'TUF' coaches fights a business boon

Eurosport - Fri, 04 Jun 12:35:00 2010

The June 12 match between Chuck Liddell, and his fill-in "Ultimate Fighter" coaching adversary Rich Franklin, in Vancouver will mark the ninth battle between coaches in the 11-season history of the series.

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While television commercials are pushing that the two men, who coached in the first and second seasons of the show in 2005, are gearing up for another championship run, the reality is different. Liddell (21-7) is now 40 years old, and has lost four of his last five fights. Last year, after a knockout loss to Mauricio "Shogun" Rua, Liddell - who even at that point was one of the company's biggest drawing cards - was declared retired by UFC president Dana White. As with most fighter retirements, it was short-lived.

Franklin (27-5-1), 35, a former middleweight champion, has fared better in recent years, but is coming off a first knockout loss to Vitor Belfort in his last fight on September 19 in Dallas.

When people talk about the UFC's flagship reality show, the discussion usually centers on the stars created off the show, such as Forrest Griffin, Josh Koscheck Diego Sanchez, Rashad Evans and Michael Bisping. Or it turns to the now-legendary Griffin vs. Stephan Bonnar fight in the first Ultimate Fighter finale.

But as the current season showed, with Tito Ortiz being dumped as coach with just five days left in the filming because neck surgery wouldn't allow him to face Liddell as scheduled, the season is also about the pay-per-view match between the coaches after the series airs.

The UFC's business model is based on pay-per-view business. Thirteen weeks of exposure on basic cable's Spike TV is a tremendous vehicle for building a big fight, and no greater example of this was Saturday's Quinton Jackson vs. Evans bout, the most successful non-title fight in company history. While the coaches matches haven't had many classic results, in almost every case, they've led to business success on pay-per-view.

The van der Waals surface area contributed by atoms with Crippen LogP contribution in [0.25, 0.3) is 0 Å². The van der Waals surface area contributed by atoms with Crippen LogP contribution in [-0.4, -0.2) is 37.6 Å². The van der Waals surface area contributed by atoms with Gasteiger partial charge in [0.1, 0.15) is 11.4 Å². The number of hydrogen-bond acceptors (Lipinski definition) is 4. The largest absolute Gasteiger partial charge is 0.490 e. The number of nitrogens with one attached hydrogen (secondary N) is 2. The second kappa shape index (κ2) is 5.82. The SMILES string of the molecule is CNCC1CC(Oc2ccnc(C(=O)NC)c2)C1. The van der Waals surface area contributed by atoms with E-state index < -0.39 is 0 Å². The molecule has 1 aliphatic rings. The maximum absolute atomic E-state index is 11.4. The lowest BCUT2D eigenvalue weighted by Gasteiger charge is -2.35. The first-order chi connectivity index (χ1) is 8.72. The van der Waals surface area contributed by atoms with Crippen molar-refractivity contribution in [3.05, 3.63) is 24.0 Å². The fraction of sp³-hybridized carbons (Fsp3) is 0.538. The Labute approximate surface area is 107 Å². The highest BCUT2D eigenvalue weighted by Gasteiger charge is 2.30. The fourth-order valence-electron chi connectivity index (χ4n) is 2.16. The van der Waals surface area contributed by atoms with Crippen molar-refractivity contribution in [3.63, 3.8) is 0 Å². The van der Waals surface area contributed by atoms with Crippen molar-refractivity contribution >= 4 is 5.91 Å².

A rundown of the prior matches:

Season one: Chuck Liddell vs. Randy Couture, April 16, 2005, Las Vegas: At the time, Couture, approaching his 42nd birthday, was UFC light heavyweight champion and the company's biggest star. With the first TUD season bringing UFC to basic cable for the first time, hundreds of thousands of new fans had been created over the prior three months. Liddell won the title with a first round knockout. By getting the right kind of win at the right time, Liddell became the biggest draw in the sport for the next few years. The showdown set a company record for live gate ($2,575,450) and on pay-per-view (280,000 buys). While both numbers seem modest today, to show the difference television made, the first Liddell vs. Couture match two years earlier did just 75,000 buys. This match was significant not only in Liddell's rise to fame, but the company's as well. The battle of the coaches formula was shown to be a big-time moneymaker on pay-per-view, and still is today.

Season two: Coaches were Matt Hughes and Rich Franklin, who due to being in different weight classes, opted not to fight. However, the exposure from coaching turned them into much bigger stars than they were before the show, who are still among the best-known fighters today.